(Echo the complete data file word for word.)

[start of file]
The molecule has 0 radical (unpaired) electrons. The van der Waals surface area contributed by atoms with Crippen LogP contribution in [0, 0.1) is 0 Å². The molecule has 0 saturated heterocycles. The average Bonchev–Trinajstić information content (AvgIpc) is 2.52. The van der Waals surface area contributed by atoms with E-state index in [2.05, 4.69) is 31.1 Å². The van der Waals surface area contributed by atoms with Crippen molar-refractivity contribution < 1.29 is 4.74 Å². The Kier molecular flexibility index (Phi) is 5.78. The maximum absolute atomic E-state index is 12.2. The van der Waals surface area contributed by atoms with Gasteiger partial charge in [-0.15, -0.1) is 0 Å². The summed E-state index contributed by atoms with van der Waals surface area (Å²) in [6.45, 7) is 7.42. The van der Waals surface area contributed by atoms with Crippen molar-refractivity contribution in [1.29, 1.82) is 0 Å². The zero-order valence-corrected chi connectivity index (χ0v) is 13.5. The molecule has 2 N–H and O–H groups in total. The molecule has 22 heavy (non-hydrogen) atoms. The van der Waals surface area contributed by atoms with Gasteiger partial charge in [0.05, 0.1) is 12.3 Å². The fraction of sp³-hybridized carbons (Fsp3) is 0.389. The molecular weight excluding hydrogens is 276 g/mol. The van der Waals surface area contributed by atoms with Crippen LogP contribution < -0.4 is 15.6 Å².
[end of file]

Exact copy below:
The molecule has 0 radical (unpaired) electrons. The van der Waals surface area contributed by atoms with Crippen LogP contribution in [0, 0.1) is 0 Å². The molecule has 0 saturated heterocycles. The average Bonchev–Trinajstić information content (AvgIpc) is 2.52. The van der Waals surface area contributed by atoms with E-state index in [2.05, 4.69) is 31.1 Å². The van der Waals surface area contributed by atoms with Crippen molar-refractivity contribution < 1.29 is 4.74 Å². The Kier molecular flexibility index (Phi) is 5.78. The maximum absolute atomic E-state index is 12.2. The van der Waals surface area contributed by atoms with Gasteiger partial charge in [-0.15, -0.1) is 0 Å². The summed E-state index contributed by atoms with van der Waals surface area (Å²) in [6.45, 7) is 7.42. The van der Waals surface area contributed by atoms with Crippen molar-refractivity contribution in [1.29, 1.82) is 0 Å². The zero-order valence-corrected chi connectivity index (χ0v) is 13.5. The molecule has 2 N–H and O–H groups in total. The molecule has 22 heavy (non-hydrogen) atoms. The van der Waals surface area contributed by atoms with Gasteiger partial charge in [0.05, 0.1) is 12.3 Å². The fraction of sp³-hybridized carbons (Fsp3) is 0.389. The molecular weight excluding hydrogens is 276 g/mol. The van der Waals surface area contributed by atoms with Crippen LogP contribution < -0.4 is 15.6 Å².